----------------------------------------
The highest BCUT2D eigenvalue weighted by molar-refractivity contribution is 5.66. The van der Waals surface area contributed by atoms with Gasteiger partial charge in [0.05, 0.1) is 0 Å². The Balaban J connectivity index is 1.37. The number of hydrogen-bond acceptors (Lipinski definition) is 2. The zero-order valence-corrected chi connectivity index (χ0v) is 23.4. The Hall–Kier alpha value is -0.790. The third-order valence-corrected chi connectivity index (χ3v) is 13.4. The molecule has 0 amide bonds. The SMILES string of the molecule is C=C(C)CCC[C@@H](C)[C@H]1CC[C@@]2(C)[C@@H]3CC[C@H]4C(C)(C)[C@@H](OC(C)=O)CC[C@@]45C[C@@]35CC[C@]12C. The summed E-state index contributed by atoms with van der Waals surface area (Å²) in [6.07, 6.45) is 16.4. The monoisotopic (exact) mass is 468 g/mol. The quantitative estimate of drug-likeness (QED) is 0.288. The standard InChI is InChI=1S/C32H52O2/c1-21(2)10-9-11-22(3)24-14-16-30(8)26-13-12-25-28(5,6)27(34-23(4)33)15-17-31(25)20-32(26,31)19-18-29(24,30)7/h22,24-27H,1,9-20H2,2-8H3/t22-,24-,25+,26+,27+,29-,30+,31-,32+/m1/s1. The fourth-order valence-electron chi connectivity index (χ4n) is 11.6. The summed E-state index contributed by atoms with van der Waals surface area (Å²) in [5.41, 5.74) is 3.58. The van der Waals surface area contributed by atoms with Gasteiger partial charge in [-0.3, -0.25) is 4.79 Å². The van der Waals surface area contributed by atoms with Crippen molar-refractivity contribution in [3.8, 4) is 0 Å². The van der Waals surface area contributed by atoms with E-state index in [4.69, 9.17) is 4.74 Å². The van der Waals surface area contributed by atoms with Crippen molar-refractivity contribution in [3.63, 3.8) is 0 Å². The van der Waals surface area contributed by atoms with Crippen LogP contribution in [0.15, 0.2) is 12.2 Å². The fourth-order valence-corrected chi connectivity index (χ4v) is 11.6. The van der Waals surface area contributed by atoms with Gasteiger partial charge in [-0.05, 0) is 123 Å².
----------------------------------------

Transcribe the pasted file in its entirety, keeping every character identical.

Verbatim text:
The highest BCUT2D eigenvalue weighted by molar-refractivity contribution is 5.66. The van der Waals surface area contributed by atoms with Gasteiger partial charge in [0.05, 0.1) is 0 Å². The Balaban J connectivity index is 1.37. The number of hydrogen-bond acceptors (Lipinski definition) is 2. The zero-order valence-corrected chi connectivity index (χ0v) is 23.4. The Hall–Kier alpha value is -0.790. The third-order valence-corrected chi connectivity index (χ3v) is 13.4. The molecule has 0 amide bonds. The SMILES string of the molecule is C=C(C)CCC[C@@H](C)[C@H]1CC[C@@]2(C)[C@@H]3CC[C@H]4C(C)(C)[C@@H](OC(C)=O)CC[C@@]45C[C@@]35CC[C@]12C. The summed E-state index contributed by atoms with van der Waals surface area (Å²) in [6.07, 6.45) is 16.4. The monoisotopic (exact) mass is 468 g/mol. The quantitative estimate of drug-likeness (QED) is 0.288. The standard InChI is InChI=1S/C32H52O2/c1-21(2)10-9-11-22(3)24-14-16-30(8)26-13-12-25-28(5,6)27(34-23(4)33)15-17-31(25)20-32(26,31)19-18-29(24,30)7/h22,24-27H,1,9-20H2,2-8H3/t22-,24-,25+,26+,27+,29-,30+,31-,32+/m1/s1. The fourth-order valence-electron chi connectivity index (χ4n) is 11.6. The summed E-state index contributed by atoms with van der Waals surface area (Å²) in [5.41, 5.74) is 3.58. The van der Waals surface area contributed by atoms with Gasteiger partial charge in [-0.3, -0.25) is 4.79 Å². The van der Waals surface area contributed by atoms with Crippen molar-refractivity contribution in [3.8, 4) is 0 Å². The van der Waals surface area contributed by atoms with E-state index in [4.69, 9.17) is 4.74 Å². The van der Waals surface area contributed by atoms with Crippen molar-refractivity contribution in [3.63, 3.8) is 0 Å². The van der Waals surface area contributed by atoms with Crippen LogP contribution in [0.15, 0.2) is 12.2 Å². The fourth-order valence-corrected chi connectivity index (χ4v) is 11.6. The van der Waals surface area contributed by atoms with Gasteiger partial charge in [-0.05, 0) is 123 Å².